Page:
However, the league's conference system does unequivocally mean that one of the league's 16 best teams will not make the playoffs.
After Monday night's thriller in Phoenix between the Suns and Grizzlies, the playoff field is set. The Suns, who defied all odds in a season in which they were supposed to be languishing with the Jazz and the Kings in the standings, will finish the season with 47 or 48 wins.
No matter how you shake it, nearly winning 50 games is an accomplishment in the NBA, and especially in this year's Western Conference. For Phoenix to miss the playoffs with what would have been the third best record in the East, or very close to it, is pretty ridiculous.
The fix for this problem is pretty straightforward, and I'm far from the first to suggest it. Just do away with the conference playoffs, and seed everyone 1 to 16. In a one-season vacuum, this leaves us with the following for first round matchups, before Monday night's games:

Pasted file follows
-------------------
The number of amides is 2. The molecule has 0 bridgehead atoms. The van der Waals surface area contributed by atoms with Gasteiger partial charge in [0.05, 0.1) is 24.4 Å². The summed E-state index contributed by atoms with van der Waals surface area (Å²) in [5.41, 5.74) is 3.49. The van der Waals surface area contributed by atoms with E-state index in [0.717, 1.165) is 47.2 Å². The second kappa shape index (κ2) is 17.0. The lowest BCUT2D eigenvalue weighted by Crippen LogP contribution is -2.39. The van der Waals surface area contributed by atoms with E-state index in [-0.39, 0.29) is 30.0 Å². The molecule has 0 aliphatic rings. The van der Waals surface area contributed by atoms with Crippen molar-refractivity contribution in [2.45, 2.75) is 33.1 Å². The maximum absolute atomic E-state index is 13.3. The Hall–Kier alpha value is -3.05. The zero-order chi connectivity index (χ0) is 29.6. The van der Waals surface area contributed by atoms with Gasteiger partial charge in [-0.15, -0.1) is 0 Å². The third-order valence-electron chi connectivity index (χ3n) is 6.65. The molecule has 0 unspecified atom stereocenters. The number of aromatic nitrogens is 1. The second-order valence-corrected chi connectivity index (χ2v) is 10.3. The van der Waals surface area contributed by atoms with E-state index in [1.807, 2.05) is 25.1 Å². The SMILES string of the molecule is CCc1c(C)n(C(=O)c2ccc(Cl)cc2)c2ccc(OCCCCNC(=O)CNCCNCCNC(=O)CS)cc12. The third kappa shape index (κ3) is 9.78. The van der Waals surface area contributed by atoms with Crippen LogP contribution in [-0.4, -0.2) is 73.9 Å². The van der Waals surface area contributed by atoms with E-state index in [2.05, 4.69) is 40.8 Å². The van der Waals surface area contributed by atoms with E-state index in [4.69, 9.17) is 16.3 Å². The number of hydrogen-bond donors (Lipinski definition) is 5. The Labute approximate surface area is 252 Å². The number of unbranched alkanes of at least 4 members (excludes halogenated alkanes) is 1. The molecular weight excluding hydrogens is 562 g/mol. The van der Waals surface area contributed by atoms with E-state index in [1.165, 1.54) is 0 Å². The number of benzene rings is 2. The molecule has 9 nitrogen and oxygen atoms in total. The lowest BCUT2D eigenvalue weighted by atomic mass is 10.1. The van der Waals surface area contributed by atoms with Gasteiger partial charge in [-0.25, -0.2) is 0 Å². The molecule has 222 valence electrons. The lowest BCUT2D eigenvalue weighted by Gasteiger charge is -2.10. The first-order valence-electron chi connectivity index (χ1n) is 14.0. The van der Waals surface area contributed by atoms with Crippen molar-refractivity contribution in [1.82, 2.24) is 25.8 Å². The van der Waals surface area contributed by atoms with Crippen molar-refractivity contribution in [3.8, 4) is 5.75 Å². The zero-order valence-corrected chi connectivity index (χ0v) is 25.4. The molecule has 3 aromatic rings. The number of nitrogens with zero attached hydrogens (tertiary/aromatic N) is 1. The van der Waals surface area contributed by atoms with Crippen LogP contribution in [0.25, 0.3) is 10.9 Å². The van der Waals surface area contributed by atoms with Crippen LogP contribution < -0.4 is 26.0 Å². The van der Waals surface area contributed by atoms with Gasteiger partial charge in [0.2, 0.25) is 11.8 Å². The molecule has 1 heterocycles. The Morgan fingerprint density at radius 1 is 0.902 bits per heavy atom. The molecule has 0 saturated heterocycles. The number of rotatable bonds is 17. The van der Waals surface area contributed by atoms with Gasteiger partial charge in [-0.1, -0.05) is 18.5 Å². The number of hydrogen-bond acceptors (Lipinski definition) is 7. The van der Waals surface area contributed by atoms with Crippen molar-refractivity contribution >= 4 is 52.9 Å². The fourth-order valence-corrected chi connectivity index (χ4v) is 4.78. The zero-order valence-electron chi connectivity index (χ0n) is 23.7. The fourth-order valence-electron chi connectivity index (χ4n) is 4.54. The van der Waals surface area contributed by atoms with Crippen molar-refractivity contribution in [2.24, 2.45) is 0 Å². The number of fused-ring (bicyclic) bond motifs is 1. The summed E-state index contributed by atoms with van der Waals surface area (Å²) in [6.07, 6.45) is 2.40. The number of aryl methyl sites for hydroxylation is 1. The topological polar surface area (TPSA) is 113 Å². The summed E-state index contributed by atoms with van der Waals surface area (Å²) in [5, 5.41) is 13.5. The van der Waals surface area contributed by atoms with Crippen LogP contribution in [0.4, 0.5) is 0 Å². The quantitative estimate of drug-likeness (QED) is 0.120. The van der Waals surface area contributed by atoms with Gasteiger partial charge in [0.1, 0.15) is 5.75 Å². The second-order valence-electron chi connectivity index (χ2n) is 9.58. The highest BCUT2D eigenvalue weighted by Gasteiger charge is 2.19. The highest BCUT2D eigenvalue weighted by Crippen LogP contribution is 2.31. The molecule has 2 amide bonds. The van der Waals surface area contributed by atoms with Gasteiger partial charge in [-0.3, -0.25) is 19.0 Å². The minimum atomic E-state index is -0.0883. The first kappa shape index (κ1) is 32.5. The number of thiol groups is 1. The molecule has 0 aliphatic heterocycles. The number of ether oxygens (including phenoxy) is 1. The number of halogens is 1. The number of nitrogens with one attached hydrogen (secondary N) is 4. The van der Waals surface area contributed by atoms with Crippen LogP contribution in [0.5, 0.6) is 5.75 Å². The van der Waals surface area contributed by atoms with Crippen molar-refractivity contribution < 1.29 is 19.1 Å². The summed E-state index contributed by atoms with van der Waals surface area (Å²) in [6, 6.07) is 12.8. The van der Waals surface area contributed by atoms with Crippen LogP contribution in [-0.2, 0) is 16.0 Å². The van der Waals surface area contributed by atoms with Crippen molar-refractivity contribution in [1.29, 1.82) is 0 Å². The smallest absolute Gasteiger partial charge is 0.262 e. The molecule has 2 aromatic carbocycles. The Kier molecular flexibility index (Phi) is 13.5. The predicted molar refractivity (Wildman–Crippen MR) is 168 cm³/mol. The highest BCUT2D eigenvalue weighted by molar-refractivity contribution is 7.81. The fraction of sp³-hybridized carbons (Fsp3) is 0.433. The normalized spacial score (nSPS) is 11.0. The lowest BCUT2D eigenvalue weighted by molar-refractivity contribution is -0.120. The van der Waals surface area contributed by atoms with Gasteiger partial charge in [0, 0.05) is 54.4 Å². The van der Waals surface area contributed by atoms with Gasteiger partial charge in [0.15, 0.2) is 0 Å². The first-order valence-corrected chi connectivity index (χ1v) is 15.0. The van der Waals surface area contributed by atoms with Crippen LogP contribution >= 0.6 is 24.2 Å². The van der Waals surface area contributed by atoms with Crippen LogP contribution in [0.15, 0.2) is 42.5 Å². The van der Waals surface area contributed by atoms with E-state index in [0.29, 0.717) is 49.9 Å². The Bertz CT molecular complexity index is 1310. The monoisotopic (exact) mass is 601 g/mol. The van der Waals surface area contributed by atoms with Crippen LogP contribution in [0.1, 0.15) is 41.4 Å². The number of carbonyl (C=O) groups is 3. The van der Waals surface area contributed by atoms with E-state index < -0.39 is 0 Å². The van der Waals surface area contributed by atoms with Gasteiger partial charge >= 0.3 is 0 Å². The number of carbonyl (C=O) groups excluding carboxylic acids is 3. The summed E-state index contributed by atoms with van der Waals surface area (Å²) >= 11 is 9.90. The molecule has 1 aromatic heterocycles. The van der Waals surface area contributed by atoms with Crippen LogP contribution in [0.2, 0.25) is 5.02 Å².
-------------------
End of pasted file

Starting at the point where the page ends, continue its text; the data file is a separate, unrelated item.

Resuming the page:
1) San Antonio vs. 16) Charlotte
8) Golden State vs. 9) Dallas
5) Miami vs. 12) Chicago
4) Indiana vs. 13) Phoenix
6) Houston vs. 11) Toronto
3) Clippers vs. 14) Brooklyn
7) Portland vs. 10) Memphis
2) Oklahoma City vs. 15) Washington
And look at what we've done. On the whole, these matchups are even more compelling than the actual likely first-round slate. Also, just look at some of the incredible storylines we've set up. Miami/;Chicago round one? Struggling Indiana against Phoenix in a massive clash of styles? Miami/Indiana in round two?! The Clippers having to face the surging Nets right off the bat? The only two series that might be unwatchable from a competitiveness perspective are Spurs/Bobcats and Thunder/Wizards.
But the hypothetical 16-team bracket leads me to one big question: Does the NBA even need conferences or divisions for organizing or scheduling purposes?